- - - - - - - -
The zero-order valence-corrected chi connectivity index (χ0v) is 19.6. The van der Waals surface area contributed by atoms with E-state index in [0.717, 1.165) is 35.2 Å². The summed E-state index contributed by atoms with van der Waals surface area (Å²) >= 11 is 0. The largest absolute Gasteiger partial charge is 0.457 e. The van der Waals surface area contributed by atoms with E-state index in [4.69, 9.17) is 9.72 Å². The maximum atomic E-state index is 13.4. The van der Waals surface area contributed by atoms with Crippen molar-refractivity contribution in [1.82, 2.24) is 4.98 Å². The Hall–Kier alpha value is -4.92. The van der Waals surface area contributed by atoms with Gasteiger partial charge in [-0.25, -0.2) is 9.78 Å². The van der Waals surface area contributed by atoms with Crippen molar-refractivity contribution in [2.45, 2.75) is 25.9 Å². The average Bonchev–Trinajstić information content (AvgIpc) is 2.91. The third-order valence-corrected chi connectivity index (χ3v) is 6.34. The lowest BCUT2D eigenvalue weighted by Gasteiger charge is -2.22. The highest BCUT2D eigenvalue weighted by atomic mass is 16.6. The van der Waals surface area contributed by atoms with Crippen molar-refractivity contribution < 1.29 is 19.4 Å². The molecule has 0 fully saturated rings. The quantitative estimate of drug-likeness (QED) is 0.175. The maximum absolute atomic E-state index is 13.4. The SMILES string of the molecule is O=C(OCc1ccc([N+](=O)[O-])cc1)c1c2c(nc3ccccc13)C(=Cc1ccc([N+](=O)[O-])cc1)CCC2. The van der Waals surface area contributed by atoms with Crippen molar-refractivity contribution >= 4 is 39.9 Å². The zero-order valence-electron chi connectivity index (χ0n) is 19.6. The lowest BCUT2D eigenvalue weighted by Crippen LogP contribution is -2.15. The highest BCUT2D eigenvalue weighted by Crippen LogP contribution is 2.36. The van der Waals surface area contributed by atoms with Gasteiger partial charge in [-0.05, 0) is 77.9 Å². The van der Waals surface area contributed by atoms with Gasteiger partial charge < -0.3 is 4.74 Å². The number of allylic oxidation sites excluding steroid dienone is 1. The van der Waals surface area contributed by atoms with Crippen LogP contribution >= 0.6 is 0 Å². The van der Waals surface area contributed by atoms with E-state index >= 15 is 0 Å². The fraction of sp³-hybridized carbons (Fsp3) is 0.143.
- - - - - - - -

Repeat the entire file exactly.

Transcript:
The zero-order valence-corrected chi connectivity index (χ0v) is 19.6. The van der Waals surface area contributed by atoms with E-state index in [0.717, 1.165) is 35.2 Å². The summed E-state index contributed by atoms with van der Waals surface area (Å²) >= 11 is 0. The largest absolute Gasteiger partial charge is 0.457 e. The van der Waals surface area contributed by atoms with E-state index in [4.69, 9.17) is 9.72 Å². The maximum atomic E-state index is 13.4. The van der Waals surface area contributed by atoms with Crippen molar-refractivity contribution in [1.82, 2.24) is 4.98 Å². The Hall–Kier alpha value is -4.92. The van der Waals surface area contributed by atoms with Gasteiger partial charge in [-0.25, -0.2) is 9.78 Å². The van der Waals surface area contributed by atoms with Crippen molar-refractivity contribution in [2.45, 2.75) is 25.9 Å². The average Bonchev–Trinajstić information content (AvgIpc) is 2.91. The third-order valence-corrected chi connectivity index (χ3v) is 6.34. The lowest BCUT2D eigenvalue weighted by Gasteiger charge is -2.22. The highest BCUT2D eigenvalue weighted by atomic mass is 16.6. The van der Waals surface area contributed by atoms with Crippen molar-refractivity contribution < 1.29 is 19.4 Å². The molecule has 0 fully saturated rings. The quantitative estimate of drug-likeness (QED) is 0.175. The maximum absolute atomic E-state index is 13.4. The SMILES string of the molecule is O=C(OCc1ccc([N+](=O)[O-])cc1)c1c2c(nc3ccccc13)C(=Cc1ccc([N+](=O)[O-])cc1)CCC2. The van der Waals surface area contributed by atoms with Crippen molar-refractivity contribution >= 4 is 39.9 Å². The zero-order valence-electron chi connectivity index (χ0n) is 19.6. The lowest BCUT2D eigenvalue weighted by Crippen LogP contribution is -2.15. The highest BCUT2D eigenvalue weighted by Crippen LogP contribution is 2.36. The van der Waals surface area contributed by atoms with Gasteiger partial charge in [-0.05, 0) is 77.9 Å². The van der Waals surface area contributed by atoms with Gasteiger partial charge < -0.3 is 4.74 Å². The number of allylic oxidation sites excluding steroid dienone is 1. The van der Waals surface area contributed by atoms with Crippen LogP contribution >= 0.6 is 0 Å². The van der Waals surface area contributed by atoms with E-state index >= 15 is 0 Å². The fraction of sp³-hybridized carbons (Fsp3) is 0.143.